What could change
Manolo Betancur of Colombia and his wife, Zhenia Martinez of Mexico, are examples of Charlotte’s immigrant business community. The two run Las Delicias Bakery on Central Avenue, and he operates a second business that picks up people from bars and chauffeurs them and their car home for a fee.
Betancur says he works up to 80 hours a week, which he says is typical of immigrants.
“Americans don’t realize they are getting the best of people from foreign countries, because hard-working people are the ones who come to make a better life. The lazy people don’t want to leave their countries,” Betancur said.
The city could help immigrants by hiring more government employees who are bilingual. “It’s not an expense,” he said. “It’s an investment.”
Cities that already are trying more immigrant-friendly policies include Detroit, Louisville, Ky.,, St. Louis and Nashville, Tenn.
At the Charlotte task force’s meeting on Thursday, they’ll hear about Nashville.
In 2012, Nashville had the fastest-growing immigrant population of any American city, with 12 percent of its population born outside the United States. Nearly half were recent immigrants who entered the country since 2000.
Nashville has had a variation of Charlotte’s immigration task force (the Nashville Human Relations Commission) since 2009, the same year the city’s voters defeated an English-only amendment for conducting city business.
Tom Negri, interim head of Nashville’s commission, says his city’s efforts include building a community center to help immigrants with everything from English classes to a health clinic. A park is now under consideration adjacent to the center.
“Ten years ago, Charlotte was ahead of us on such issues, but the engine somehow stalled,” Negri said.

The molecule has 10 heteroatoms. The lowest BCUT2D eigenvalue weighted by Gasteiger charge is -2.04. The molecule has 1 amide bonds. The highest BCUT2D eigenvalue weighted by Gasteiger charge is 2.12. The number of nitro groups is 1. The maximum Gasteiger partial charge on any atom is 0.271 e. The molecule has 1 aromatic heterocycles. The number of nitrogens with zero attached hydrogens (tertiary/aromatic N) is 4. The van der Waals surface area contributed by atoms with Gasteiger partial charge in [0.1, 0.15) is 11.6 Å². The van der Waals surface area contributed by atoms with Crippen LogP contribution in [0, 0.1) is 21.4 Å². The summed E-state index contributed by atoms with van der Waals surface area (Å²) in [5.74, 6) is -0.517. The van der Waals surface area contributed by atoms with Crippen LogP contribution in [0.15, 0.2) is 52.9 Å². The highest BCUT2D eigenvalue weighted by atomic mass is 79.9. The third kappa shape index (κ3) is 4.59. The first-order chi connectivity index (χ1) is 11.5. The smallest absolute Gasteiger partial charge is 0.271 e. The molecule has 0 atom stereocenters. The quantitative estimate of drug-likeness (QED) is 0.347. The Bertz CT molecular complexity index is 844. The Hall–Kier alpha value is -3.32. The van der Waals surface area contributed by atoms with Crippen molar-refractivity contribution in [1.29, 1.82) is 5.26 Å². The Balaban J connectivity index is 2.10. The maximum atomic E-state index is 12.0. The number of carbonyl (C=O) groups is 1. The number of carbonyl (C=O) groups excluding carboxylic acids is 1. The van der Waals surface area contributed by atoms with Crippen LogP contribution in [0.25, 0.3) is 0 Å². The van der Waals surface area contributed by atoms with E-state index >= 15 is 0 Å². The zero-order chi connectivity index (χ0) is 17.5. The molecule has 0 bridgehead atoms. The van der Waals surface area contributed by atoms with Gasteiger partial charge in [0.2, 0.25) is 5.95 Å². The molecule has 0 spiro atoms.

“I think what happened here is that we started a community conversation over the English-only issue, and it turned out to be a discussion of immigrants. It brought everyone to the table and it became clear where we had to go.”
UNC Chapel Hill released a report this week noting immigrants had a $19 billion economic impact on North Carolina, based on 2010 data. Charlotte, with a 14 percent foreign-born population, ranked fourth among communities in the state with the largest percentage of immigrants.
Stefan LaTorre, who co-chairs the task force with Zimmern, said he believes the creation of the task force is a commentary on how progressive Charlotte has become on immigration. He also believes the task force will make a statement on national immigration reform, but only after doing the necessary homework. Task force meetings are open to the public, he added.
“I think we have moved beyond the discussion of who should not be here,” LaTorre said. “We have been charged with trying to make things better for all immigrants, documented and undocumented.
“The understanding on the committee is that these people are here and let’s do something to help them.”